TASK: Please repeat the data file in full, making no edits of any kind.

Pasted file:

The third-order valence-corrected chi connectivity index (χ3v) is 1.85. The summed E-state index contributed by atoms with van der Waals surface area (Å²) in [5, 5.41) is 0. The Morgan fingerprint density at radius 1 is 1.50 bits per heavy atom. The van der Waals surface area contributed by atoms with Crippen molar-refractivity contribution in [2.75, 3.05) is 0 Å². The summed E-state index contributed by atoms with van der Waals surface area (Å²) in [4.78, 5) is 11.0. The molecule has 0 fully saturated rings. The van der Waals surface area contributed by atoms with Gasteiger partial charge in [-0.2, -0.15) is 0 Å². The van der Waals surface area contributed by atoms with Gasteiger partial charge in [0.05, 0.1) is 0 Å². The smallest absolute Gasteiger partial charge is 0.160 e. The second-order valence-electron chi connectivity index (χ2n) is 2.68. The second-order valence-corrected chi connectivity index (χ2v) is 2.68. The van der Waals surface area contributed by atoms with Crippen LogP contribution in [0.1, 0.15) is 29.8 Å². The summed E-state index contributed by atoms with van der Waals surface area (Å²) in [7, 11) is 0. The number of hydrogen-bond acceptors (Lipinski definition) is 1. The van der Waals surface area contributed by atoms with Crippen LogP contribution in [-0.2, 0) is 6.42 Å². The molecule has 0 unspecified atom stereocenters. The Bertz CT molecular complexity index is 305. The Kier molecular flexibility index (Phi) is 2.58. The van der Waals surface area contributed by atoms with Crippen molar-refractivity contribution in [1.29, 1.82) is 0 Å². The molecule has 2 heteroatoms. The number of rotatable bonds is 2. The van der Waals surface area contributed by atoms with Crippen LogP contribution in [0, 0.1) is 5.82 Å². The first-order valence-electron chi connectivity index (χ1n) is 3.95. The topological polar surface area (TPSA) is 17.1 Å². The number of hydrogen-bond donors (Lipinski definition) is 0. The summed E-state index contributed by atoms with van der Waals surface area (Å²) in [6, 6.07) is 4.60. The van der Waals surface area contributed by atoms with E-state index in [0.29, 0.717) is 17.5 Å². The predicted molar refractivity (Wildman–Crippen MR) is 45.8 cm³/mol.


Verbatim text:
The third-order valence-corrected chi connectivity index (χ3v) is 1.85. The summed E-state index contributed by atoms with van der Waals surface area (Å²) in [5, 5.41) is 0. The Morgan fingerprint density at radius 1 is 1.50 bits per heavy atom. The van der Waals surface area contributed by atoms with Crippen molar-refractivity contribution in [2.75, 3.05) is 0 Å². The summed E-state index contributed by atoms with van der Waals surface area (Å²) in [4.78, 5) is 11.0. The molecule has 0 fully saturated rings. The van der Waals surface area contributed by atoms with Gasteiger partial charge in [-0.2, -0.15) is 0 Å². The van der Waals surface area contributed by atoms with Gasteiger partial charge in [0.05, 0.1) is 0 Å². The smallest absolute Gasteiger partial charge is 0.160 e. The second-order valence-electron chi connectivity index (χ2n) is 2.68. The second-order valence-corrected chi connectivity index (χ2v) is 2.68. The van der Waals surface area contributed by atoms with Crippen LogP contribution in [0.1, 0.15) is 29.8 Å². The summed E-state index contributed by atoms with van der Waals surface area (Å²) in [7, 11) is 0. The number of hydrogen-bond acceptors (Lipinski definition) is 1. The van der Waals surface area contributed by atoms with Crippen LogP contribution in [-0.2, 0) is 6.42 Å². The molecule has 0 unspecified atom stereocenters. The Bertz CT molecular complexity index is 305. The Kier molecular flexibility index (Phi) is 2.58. The van der Waals surface area contributed by atoms with Crippen molar-refractivity contribution in [1.29, 1.82) is 0 Å². The molecule has 2 heteroatoms. The number of rotatable bonds is 2. The van der Waals surface area contributed by atoms with Crippen LogP contribution in [0, 0.1) is 5.82 Å². The first-order valence-electron chi connectivity index (χ1n) is 3.95. The topological polar surface area (TPSA) is 17.1 Å². The number of hydrogen-bond donors (Lipinski definition) is 0. The summed E-state index contributed by atoms with van der Waals surface area (Å²) in [6, 6.07) is 4.60. The van der Waals surface area contributed by atoms with E-state index in [0.29, 0.717) is 17.5 Å². The predicted molar refractivity (Wildman–Crippen MR) is 45.8 cm³/mol.